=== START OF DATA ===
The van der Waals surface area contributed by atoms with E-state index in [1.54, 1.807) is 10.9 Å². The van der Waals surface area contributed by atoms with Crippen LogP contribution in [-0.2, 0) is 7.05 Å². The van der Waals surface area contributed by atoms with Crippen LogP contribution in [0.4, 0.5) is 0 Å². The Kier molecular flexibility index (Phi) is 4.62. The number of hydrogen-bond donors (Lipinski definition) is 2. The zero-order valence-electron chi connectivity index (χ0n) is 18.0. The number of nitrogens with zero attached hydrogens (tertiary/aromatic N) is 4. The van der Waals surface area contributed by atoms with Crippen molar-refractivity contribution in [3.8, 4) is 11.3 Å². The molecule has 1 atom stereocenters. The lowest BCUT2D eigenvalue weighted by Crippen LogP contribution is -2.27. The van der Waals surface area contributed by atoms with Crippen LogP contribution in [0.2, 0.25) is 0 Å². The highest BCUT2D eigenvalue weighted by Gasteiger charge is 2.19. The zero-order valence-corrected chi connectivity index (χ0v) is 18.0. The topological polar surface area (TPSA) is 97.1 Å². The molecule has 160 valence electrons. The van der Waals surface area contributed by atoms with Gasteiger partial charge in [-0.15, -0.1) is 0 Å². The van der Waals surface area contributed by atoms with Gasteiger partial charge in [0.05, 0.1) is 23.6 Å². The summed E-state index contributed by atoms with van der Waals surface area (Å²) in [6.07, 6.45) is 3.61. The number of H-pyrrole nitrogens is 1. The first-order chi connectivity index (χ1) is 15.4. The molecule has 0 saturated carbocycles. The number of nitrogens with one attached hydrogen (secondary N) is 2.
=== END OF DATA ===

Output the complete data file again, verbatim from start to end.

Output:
The van der Waals surface area contributed by atoms with E-state index in [1.54, 1.807) is 10.9 Å². The van der Waals surface area contributed by atoms with Crippen LogP contribution in [-0.2, 0) is 7.05 Å². The van der Waals surface area contributed by atoms with Crippen LogP contribution in [0.4, 0.5) is 0 Å². The Kier molecular flexibility index (Phi) is 4.62. The number of hydrogen-bond donors (Lipinski definition) is 2. The zero-order valence-electron chi connectivity index (χ0n) is 18.0. The number of nitrogens with zero attached hydrogens (tertiary/aromatic N) is 4. The van der Waals surface area contributed by atoms with Crippen molar-refractivity contribution in [3.8, 4) is 11.3 Å². The molecule has 1 atom stereocenters. The lowest BCUT2D eigenvalue weighted by Crippen LogP contribution is -2.27. The van der Waals surface area contributed by atoms with Crippen LogP contribution in [0.2, 0.25) is 0 Å². The highest BCUT2D eigenvalue weighted by Gasteiger charge is 2.19. The zero-order valence-corrected chi connectivity index (χ0v) is 18.0. The topological polar surface area (TPSA) is 97.1 Å². The molecule has 160 valence electrons. The van der Waals surface area contributed by atoms with Gasteiger partial charge in [-0.15, -0.1) is 0 Å². The van der Waals surface area contributed by atoms with Gasteiger partial charge in [0.05, 0.1) is 23.6 Å². The summed E-state index contributed by atoms with van der Waals surface area (Å²) in [6.07, 6.45) is 3.61. The number of H-pyrrole nitrogens is 1. The first-order chi connectivity index (χ1) is 15.4. The molecule has 0 saturated carbocycles. The number of nitrogens with one attached hydrogen (secondary N) is 2.